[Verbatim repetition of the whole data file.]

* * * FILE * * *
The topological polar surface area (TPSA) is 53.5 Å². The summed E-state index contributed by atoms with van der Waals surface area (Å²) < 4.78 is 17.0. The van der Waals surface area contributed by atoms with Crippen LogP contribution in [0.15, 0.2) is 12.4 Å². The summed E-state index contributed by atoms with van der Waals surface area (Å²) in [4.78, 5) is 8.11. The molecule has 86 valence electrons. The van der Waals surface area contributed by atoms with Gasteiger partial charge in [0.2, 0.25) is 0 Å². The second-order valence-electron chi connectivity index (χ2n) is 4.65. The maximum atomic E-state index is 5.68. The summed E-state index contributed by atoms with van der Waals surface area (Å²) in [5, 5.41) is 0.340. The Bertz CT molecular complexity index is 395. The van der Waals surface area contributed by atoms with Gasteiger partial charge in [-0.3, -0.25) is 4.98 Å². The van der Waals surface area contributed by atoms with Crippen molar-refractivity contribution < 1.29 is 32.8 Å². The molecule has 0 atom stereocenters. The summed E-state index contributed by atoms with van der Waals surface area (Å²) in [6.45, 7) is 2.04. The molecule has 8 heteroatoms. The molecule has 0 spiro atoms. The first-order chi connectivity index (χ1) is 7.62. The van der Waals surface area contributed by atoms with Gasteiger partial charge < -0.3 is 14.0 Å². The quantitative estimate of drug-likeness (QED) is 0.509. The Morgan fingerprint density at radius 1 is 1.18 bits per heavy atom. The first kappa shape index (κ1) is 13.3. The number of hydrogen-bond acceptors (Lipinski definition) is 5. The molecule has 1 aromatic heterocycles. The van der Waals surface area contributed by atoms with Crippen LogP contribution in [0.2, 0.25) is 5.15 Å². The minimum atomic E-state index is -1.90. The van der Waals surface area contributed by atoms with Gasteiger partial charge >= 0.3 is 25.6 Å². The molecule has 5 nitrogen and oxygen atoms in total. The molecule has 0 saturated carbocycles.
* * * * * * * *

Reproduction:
The topological polar surface area (TPSA) is 53.5 Å². The summed E-state index contributed by atoms with van der Waals surface area (Å²) < 4.78 is 17.0. The van der Waals surface area contributed by atoms with Crippen LogP contribution in [0.15, 0.2) is 12.4 Å². The summed E-state index contributed by atoms with van der Waals surface area (Å²) in [4.78, 5) is 8.11. The molecule has 86 valence electrons. The van der Waals surface area contributed by atoms with Gasteiger partial charge in [0.2, 0.25) is 0 Å². The second-order valence-electron chi connectivity index (χ2n) is 4.65. The maximum atomic E-state index is 5.68. The summed E-state index contributed by atoms with van der Waals surface area (Å²) in [5, 5.41) is 0.340. The Bertz CT molecular complexity index is 395. The van der Waals surface area contributed by atoms with Gasteiger partial charge in [-0.3, -0.25) is 4.98 Å². The van der Waals surface area contributed by atoms with Crippen molar-refractivity contribution < 1.29 is 32.8 Å². The molecule has 0 atom stereocenters. The summed E-state index contributed by atoms with van der Waals surface area (Å²) in [6.45, 7) is 2.04. The molecule has 8 heteroatoms. The molecule has 0 spiro atoms. The first-order chi connectivity index (χ1) is 7.62. The van der Waals surface area contributed by atoms with Gasteiger partial charge < -0.3 is 14.0 Å². The quantitative estimate of drug-likeness (QED) is 0.509. The Morgan fingerprint density at radius 1 is 1.18 bits per heavy atom. The first kappa shape index (κ1) is 13.3. The number of hydrogen-bond acceptors (Lipinski definition) is 5. The molecule has 1 aromatic heterocycles. The van der Waals surface area contributed by atoms with Crippen LogP contribution in [0.2, 0.25) is 5.15 Å². The minimum atomic E-state index is -1.90. The van der Waals surface area contributed by atoms with Gasteiger partial charge >= 0.3 is 25.6 Å². The molecule has 5 nitrogen and oxygen atoms in total. The molecule has 0 saturated carbocycles.